In a world where new technologies are being developed at a dizzying pace, how can we best approach oral genres that represent heritage? Taking an innovative and interdisciplinary approach, this
volume explores the idea of sharing as a model to construct and disseminate the knowledge of literary heritage with the people who are represented by and in it.
Expert contributors interweave sociological analysis with an appraisal of the transformative impact of technology on literary and cultural production. Does technology restrict, constraining the experience of an oral performance, or does it afford new openings for different aesthetic experiences? Topics explored include the Mara Cultural Heritage Digital Library, the preservation of Ewe heritage material, new eresources for texts in Manding languages, and the possibilities of technauriture.
This timely and necessary collection also examines to what extent digital documents can be and have been institutionalised in archives and museums, how digital heritage can remain free from co-option by hegemonic groups, and the roles that exist for community voices.
A valuable contribution to a fast-developing field, this book is required reading for scholars and students in the fields of heritage, anthropology, linguistics, history and the emerging disciplines of multi-media documentation and analysis, as well as those working in the field of literature, folklore, and African studies. It is also important reading for museum and archive curators.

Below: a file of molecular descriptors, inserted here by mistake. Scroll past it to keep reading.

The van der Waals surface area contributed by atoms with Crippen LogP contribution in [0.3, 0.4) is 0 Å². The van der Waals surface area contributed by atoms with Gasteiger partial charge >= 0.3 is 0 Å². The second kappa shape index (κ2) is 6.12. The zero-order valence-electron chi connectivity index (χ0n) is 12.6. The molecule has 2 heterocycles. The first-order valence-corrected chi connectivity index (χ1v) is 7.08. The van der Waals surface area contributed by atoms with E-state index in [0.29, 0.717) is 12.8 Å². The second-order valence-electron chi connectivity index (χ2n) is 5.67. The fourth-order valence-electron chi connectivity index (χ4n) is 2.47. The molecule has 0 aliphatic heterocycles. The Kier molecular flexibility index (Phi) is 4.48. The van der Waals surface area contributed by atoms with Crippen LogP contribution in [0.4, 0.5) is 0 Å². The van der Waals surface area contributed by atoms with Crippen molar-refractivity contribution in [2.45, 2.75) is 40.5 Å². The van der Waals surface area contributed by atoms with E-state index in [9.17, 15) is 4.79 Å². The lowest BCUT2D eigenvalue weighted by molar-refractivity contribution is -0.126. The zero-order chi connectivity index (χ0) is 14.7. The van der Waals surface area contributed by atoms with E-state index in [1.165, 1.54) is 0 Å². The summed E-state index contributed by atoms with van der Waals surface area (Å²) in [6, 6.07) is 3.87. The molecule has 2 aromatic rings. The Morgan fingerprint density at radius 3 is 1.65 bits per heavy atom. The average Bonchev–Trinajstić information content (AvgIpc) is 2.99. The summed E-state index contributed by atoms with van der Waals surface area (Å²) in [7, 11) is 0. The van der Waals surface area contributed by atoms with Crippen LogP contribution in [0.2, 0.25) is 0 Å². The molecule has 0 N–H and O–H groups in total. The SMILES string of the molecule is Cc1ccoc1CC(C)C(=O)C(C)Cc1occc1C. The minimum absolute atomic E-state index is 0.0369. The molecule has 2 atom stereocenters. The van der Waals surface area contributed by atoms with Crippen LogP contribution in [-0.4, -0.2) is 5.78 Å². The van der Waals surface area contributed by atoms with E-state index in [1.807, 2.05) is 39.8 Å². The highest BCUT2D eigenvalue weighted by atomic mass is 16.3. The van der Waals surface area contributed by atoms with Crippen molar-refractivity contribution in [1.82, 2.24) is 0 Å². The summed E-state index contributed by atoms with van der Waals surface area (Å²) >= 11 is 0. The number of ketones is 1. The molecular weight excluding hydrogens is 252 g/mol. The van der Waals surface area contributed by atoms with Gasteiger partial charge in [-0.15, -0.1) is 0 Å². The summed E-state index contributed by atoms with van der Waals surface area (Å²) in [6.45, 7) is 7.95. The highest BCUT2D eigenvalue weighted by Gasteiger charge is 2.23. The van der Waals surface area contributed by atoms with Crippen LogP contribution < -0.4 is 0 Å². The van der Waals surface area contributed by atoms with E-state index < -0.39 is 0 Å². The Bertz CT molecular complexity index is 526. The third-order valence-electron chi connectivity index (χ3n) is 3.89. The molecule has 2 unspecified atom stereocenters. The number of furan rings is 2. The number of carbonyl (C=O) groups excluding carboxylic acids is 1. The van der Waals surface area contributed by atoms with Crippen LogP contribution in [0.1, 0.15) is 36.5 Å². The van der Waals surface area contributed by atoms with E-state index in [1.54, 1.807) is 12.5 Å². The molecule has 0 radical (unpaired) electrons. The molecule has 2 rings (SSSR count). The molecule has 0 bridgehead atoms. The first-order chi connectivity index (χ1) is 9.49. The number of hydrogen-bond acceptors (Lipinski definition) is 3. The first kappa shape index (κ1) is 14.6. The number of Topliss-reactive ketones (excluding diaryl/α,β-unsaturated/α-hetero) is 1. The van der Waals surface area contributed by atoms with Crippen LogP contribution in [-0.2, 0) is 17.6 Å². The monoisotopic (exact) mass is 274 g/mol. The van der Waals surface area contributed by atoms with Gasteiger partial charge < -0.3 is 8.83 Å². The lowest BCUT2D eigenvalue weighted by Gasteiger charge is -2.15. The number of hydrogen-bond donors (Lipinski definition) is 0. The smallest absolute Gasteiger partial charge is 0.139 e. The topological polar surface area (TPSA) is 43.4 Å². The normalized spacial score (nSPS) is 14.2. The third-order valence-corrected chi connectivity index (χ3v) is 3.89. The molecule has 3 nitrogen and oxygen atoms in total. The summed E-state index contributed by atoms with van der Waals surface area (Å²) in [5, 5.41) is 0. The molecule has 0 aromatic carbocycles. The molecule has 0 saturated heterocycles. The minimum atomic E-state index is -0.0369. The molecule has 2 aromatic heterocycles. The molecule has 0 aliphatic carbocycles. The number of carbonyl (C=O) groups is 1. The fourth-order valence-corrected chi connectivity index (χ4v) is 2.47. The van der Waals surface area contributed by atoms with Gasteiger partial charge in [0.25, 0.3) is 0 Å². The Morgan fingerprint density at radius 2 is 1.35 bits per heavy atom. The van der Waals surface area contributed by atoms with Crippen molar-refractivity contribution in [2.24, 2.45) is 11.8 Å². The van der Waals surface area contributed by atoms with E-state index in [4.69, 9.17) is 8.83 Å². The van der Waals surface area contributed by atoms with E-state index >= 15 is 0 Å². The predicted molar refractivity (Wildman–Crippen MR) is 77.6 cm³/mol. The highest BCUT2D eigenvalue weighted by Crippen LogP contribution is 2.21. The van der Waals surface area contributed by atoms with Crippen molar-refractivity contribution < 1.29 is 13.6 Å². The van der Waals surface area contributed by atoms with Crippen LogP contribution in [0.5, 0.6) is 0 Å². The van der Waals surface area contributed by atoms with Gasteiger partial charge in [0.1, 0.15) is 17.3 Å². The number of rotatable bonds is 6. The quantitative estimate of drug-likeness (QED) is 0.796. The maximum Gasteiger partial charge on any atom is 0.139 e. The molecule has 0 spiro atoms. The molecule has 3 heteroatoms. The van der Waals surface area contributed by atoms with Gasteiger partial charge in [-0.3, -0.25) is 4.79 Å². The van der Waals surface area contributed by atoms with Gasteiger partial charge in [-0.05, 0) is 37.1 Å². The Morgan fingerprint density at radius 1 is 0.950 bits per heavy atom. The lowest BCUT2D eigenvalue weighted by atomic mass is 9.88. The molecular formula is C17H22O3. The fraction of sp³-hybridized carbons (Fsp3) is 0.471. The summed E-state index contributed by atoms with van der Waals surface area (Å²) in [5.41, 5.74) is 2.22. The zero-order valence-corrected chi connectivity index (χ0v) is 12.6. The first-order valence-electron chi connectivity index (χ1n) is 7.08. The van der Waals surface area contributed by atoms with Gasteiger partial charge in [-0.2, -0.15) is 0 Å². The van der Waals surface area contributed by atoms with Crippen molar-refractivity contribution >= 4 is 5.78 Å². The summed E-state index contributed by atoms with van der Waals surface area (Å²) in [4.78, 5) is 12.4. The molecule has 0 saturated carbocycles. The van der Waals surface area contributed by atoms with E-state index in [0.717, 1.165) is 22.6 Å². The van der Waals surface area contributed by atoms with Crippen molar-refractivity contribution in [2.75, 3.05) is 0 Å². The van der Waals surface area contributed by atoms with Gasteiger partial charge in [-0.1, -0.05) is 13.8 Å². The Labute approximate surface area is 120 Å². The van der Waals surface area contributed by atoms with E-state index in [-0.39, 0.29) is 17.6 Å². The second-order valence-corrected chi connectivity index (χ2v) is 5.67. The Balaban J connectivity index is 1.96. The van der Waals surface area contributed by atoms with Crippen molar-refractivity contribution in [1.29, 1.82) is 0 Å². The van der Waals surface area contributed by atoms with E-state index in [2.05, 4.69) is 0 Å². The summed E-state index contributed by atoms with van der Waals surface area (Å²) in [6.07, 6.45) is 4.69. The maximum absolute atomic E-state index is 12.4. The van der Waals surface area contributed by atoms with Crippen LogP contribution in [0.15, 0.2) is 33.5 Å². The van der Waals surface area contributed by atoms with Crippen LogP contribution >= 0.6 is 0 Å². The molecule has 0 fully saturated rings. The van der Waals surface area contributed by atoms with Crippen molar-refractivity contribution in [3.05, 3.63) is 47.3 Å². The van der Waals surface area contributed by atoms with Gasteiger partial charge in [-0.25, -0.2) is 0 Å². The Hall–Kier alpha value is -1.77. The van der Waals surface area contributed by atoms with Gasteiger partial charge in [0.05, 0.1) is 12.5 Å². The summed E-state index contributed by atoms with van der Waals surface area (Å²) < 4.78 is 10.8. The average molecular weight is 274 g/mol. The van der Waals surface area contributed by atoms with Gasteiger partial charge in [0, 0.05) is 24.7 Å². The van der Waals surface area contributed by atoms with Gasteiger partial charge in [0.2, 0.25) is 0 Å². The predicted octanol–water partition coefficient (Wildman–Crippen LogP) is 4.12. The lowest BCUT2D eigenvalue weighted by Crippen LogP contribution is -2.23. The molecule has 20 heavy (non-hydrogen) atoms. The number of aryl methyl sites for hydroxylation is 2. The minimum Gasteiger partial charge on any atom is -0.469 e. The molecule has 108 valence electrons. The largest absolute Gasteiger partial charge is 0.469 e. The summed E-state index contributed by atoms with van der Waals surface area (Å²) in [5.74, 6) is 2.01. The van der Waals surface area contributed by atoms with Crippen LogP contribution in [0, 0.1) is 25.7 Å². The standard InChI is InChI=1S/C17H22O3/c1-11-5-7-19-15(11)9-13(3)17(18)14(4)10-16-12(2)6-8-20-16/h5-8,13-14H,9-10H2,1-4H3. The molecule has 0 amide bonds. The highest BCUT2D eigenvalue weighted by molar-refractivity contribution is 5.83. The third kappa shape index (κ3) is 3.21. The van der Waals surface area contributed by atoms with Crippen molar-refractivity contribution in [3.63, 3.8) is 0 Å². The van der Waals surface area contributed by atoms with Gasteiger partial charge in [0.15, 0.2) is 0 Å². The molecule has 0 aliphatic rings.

Series: World Oral Literature Series (Book 7 )
Paperback: 160 pages
Publisher: Open Book Publishers (May 15, 2017)
The book uses an innovative prism of interorality that powerfully reevaluates Caribbean orality and innovatively casts light on its overlooked and fundamental epistemological contribution into the formation of Caribbean philosophy. It defines the innovative prism of interorality as the systematic transposition of previously composed storytales into new and distinct tales. The book offers a powerful consideration of the interconnections between Caribbean orality and Caribbean philosophy, especially as this pertains to aesthetics and ethics. This is a new area of thought, a new methodological approach and a new conceptual paradigm and proposition to scholars, students, writers, artists and intellectuals who conceive and examine intellectual and cultural productions in the Black Atlantic world and beyond.
Publisher: Palgrave Macmillan; 1st ed. 2016
Storytelling plays an important part in the vibrant cultural life of Zambia and in many other communities across Africa. This innovative book provides a collection and analysis of oral narrative traditions as practiced by five Bemba-speaking ethnic groups in Zambia. The integration of newly digitalised audio and video recordings into the text enables the reader to encounter the storytellers themselves and hear their narratives. Robert Cancel's thorough critical interpretation, combined with these newly digitalised audio and video materials, makes Storytelling in Northern Zambia a much needed addition to the slender corpus of African folklore studies that deal with storytelling performance. Cancel threads his way between the complex demands of African fieldwork studies, folklore theory, narrative modes, reflexive description and simple documentation and succeeds in bringing to the reader a set of performers and their performances that are vivid, varied and instructive. He illustrates this living narrative tradition with a wide range of examples, and highlights the social status of narrators and the complex local identities that are at play. Cancel's study tells us not only about storytelling but sheds light on the study of oral literatures throughout Africa and beyond. Its innovative format, meanwhile, explores new directions in the integration of primary source material into scholarly texts. This book is the third volume in the World Oral Literature Series, developed in conjunction with the World Oral Literature Project.
Publisher: Open Book Publishers